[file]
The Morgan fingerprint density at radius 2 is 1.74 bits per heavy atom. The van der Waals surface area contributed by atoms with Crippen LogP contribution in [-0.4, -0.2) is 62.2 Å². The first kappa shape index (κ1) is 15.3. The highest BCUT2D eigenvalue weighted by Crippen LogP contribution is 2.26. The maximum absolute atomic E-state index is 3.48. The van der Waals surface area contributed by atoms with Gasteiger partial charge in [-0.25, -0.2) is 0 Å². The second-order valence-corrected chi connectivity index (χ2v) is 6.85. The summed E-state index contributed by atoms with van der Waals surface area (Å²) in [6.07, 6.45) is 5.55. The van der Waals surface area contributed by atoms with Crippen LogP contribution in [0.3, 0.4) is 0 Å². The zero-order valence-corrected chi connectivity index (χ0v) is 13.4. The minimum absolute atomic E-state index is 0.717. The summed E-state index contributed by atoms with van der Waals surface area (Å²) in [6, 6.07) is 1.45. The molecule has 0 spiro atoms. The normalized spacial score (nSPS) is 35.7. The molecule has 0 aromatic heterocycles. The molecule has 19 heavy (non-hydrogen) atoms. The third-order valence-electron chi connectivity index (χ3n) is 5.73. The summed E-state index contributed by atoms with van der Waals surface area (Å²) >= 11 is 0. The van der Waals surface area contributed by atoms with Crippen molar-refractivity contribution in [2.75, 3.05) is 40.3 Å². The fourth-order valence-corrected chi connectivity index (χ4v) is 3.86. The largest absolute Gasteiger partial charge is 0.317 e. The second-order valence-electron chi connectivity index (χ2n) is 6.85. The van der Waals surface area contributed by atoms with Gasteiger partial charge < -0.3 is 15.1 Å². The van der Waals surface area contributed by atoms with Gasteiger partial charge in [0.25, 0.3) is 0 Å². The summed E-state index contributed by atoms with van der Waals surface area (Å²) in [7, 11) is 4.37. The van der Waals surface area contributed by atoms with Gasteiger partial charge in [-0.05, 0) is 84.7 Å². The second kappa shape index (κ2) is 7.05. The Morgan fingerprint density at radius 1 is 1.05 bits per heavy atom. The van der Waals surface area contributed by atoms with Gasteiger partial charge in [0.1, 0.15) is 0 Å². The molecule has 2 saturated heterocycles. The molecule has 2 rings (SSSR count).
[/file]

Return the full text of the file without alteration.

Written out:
The Morgan fingerprint density at radius 2 is 1.74 bits per heavy atom. The van der Waals surface area contributed by atoms with Crippen LogP contribution in [-0.4, -0.2) is 62.2 Å². The first kappa shape index (κ1) is 15.3. The highest BCUT2D eigenvalue weighted by Crippen LogP contribution is 2.26. The maximum absolute atomic E-state index is 3.48. The van der Waals surface area contributed by atoms with Gasteiger partial charge in [-0.25, -0.2) is 0 Å². The second-order valence-corrected chi connectivity index (χ2v) is 6.85. The summed E-state index contributed by atoms with van der Waals surface area (Å²) in [6.07, 6.45) is 5.55. The van der Waals surface area contributed by atoms with Crippen LogP contribution in [0.3, 0.4) is 0 Å². The zero-order valence-corrected chi connectivity index (χ0v) is 13.4. The minimum absolute atomic E-state index is 0.717. The summed E-state index contributed by atoms with van der Waals surface area (Å²) in [6, 6.07) is 1.45. The molecule has 0 spiro atoms. The normalized spacial score (nSPS) is 35.7. The molecule has 0 aromatic heterocycles. The molecule has 19 heavy (non-hydrogen) atoms. The third-order valence-electron chi connectivity index (χ3n) is 5.73. The summed E-state index contributed by atoms with van der Waals surface area (Å²) >= 11 is 0. The van der Waals surface area contributed by atoms with Crippen molar-refractivity contribution in [2.75, 3.05) is 40.3 Å². The fourth-order valence-corrected chi connectivity index (χ4v) is 3.86. The largest absolute Gasteiger partial charge is 0.317 e. The second-order valence-electron chi connectivity index (χ2n) is 6.85. The van der Waals surface area contributed by atoms with Gasteiger partial charge < -0.3 is 15.1 Å². The van der Waals surface area contributed by atoms with Gasteiger partial charge in [0.25, 0.3) is 0 Å². The summed E-state index contributed by atoms with van der Waals surface area (Å²) in [7, 11) is 4.37. The van der Waals surface area contributed by atoms with Gasteiger partial charge in [-0.05, 0) is 84.7 Å². The second kappa shape index (κ2) is 7.05. The Morgan fingerprint density at radius 1 is 1.05 bits per heavy atom. The van der Waals surface area contributed by atoms with Gasteiger partial charge in [0.1, 0.15) is 0 Å². The molecule has 2 saturated heterocycles. The molecule has 2 rings (SSSR count).